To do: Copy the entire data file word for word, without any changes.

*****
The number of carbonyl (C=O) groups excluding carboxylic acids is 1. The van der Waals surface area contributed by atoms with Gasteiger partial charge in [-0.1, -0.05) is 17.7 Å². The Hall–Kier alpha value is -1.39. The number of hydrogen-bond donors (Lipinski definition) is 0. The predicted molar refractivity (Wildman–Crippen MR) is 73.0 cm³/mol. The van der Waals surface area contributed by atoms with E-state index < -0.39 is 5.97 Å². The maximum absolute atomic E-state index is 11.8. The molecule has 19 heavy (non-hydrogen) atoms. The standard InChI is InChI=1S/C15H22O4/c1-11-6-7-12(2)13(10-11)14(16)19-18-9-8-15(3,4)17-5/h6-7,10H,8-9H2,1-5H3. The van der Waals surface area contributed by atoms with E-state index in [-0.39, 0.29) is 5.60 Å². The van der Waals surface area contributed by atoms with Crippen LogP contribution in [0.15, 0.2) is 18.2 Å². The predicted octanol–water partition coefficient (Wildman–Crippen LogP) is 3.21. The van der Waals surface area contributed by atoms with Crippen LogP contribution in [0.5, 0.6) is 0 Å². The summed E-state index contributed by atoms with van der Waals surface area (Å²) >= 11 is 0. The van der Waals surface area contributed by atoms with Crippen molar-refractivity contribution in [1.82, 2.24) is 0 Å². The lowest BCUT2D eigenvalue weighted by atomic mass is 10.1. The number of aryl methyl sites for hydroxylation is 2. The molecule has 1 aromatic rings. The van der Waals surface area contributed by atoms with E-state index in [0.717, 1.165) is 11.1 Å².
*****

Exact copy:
The number of carbonyl (C=O) groups excluding carboxylic acids is 1. The van der Waals surface area contributed by atoms with Gasteiger partial charge in [-0.1, -0.05) is 17.7 Å². The Hall–Kier alpha value is -1.39. The number of hydrogen-bond donors (Lipinski definition) is 0. The predicted molar refractivity (Wildman–Crippen MR) is 73.0 cm³/mol. The van der Waals surface area contributed by atoms with E-state index < -0.39 is 5.97 Å². The maximum absolute atomic E-state index is 11.8. The molecule has 19 heavy (non-hydrogen) atoms. The standard InChI is InChI=1S/C15H22O4/c1-11-6-7-12(2)13(10-11)14(16)19-18-9-8-15(3,4)17-5/h6-7,10H,8-9H2,1-5H3. The van der Waals surface area contributed by atoms with E-state index in [-0.39, 0.29) is 5.60 Å². The van der Waals surface area contributed by atoms with Crippen LogP contribution in [0.15, 0.2) is 18.2 Å². The predicted octanol–water partition coefficient (Wildman–Crippen LogP) is 3.21. The van der Waals surface area contributed by atoms with Crippen LogP contribution in [0.5, 0.6) is 0 Å². The summed E-state index contributed by atoms with van der Waals surface area (Å²) >= 11 is 0. The van der Waals surface area contributed by atoms with Crippen molar-refractivity contribution in [1.82, 2.24) is 0 Å². The lowest BCUT2D eigenvalue weighted by atomic mass is 10.1. The number of aryl methyl sites for hydroxylation is 2. The molecule has 1 aromatic rings. The van der Waals surface area contributed by atoms with E-state index in [0.717, 1.165) is 11.1 Å².